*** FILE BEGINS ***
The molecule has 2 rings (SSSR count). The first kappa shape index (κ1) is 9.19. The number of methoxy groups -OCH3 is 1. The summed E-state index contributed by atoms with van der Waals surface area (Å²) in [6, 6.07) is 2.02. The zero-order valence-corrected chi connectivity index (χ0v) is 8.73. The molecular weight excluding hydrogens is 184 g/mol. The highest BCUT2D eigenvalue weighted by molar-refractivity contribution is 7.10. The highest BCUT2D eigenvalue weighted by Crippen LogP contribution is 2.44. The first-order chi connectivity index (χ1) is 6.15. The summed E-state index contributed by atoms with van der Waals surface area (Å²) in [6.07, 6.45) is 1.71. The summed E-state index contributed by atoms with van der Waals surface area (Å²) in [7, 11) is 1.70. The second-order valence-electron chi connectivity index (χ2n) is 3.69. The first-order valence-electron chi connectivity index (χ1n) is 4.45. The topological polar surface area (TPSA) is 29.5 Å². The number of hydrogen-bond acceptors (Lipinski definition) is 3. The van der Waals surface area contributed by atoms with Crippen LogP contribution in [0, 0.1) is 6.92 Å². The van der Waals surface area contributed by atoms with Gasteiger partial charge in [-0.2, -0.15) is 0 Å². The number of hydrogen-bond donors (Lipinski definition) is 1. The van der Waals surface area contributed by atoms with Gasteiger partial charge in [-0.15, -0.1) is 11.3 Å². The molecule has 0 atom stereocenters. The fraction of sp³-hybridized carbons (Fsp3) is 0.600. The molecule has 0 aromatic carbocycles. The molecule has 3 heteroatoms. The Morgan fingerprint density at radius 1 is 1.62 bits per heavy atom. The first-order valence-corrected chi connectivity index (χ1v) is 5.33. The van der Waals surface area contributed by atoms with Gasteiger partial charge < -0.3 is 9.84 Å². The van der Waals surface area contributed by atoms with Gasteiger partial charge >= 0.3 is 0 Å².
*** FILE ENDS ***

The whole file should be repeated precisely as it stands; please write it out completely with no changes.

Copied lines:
The molecule has 2 rings (SSSR count). The first kappa shape index (κ1) is 9.19. The number of methoxy groups -OCH3 is 1. The summed E-state index contributed by atoms with van der Waals surface area (Å²) in [6, 6.07) is 2.02. The zero-order valence-corrected chi connectivity index (χ0v) is 8.73. The molecular weight excluding hydrogens is 184 g/mol. The highest BCUT2D eigenvalue weighted by molar-refractivity contribution is 7.10. The highest BCUT2D eigenvalue weighted by Crippen LogP contribution is 2.44. The first-order chi connectivity index (χ1) is 6.15. The summed E-state index contributed by atoms with van der Waals surface area (Å²) in [6.07, 6.45) is 1.71. The summed E-state index contributed by atoms with van der Waals surface area (Å²) in [7, 11) is 1.70. The second-order valence-electron chi connectivity index (χ2n) is 3.69. The first-order valence-electron chi connectivity index (χ1n) is 4.45. The topological polar surface area (TPSA) is 29.5 Å². The number of hydrogen-bond acceptors (Lipinski definition) is 3. The van der Waals surface area contributed by atoms with Crippen LogP contribution in [0, 0.1) is 6.92 Å². The van der Waals surface area contributed by atoms with Gasteiger partial charge in [-0.2, -0.15) is 0 Å². The number of hydrogen-bond donors (Lipinski definition) is 1. The van der Waals surface area contributed by atoms with Gasteiger partial charge in [-0.15, -0.1) is 11.3 Å². The molecule has 0 atom stereocenters. The fraction of sp³-hybridized carbons (Fsp3) is 0.600. The molecule has 0 aromatic carbocycles. The molecule has 3 heteroatoms. The Morgan fingerprint density at radius 1 is 1.62 bits per heavy atom. The first-order valence-corrected chi connectivity index (χ1v) is 5.33. The van der Waals surface area contributed by atoms with Gasteiger partial charge < -0.3 is 9.84 Å². The van der Waals surface area contributed by atoms with Gasteiger partial charge >= 0.3 is 0 Å².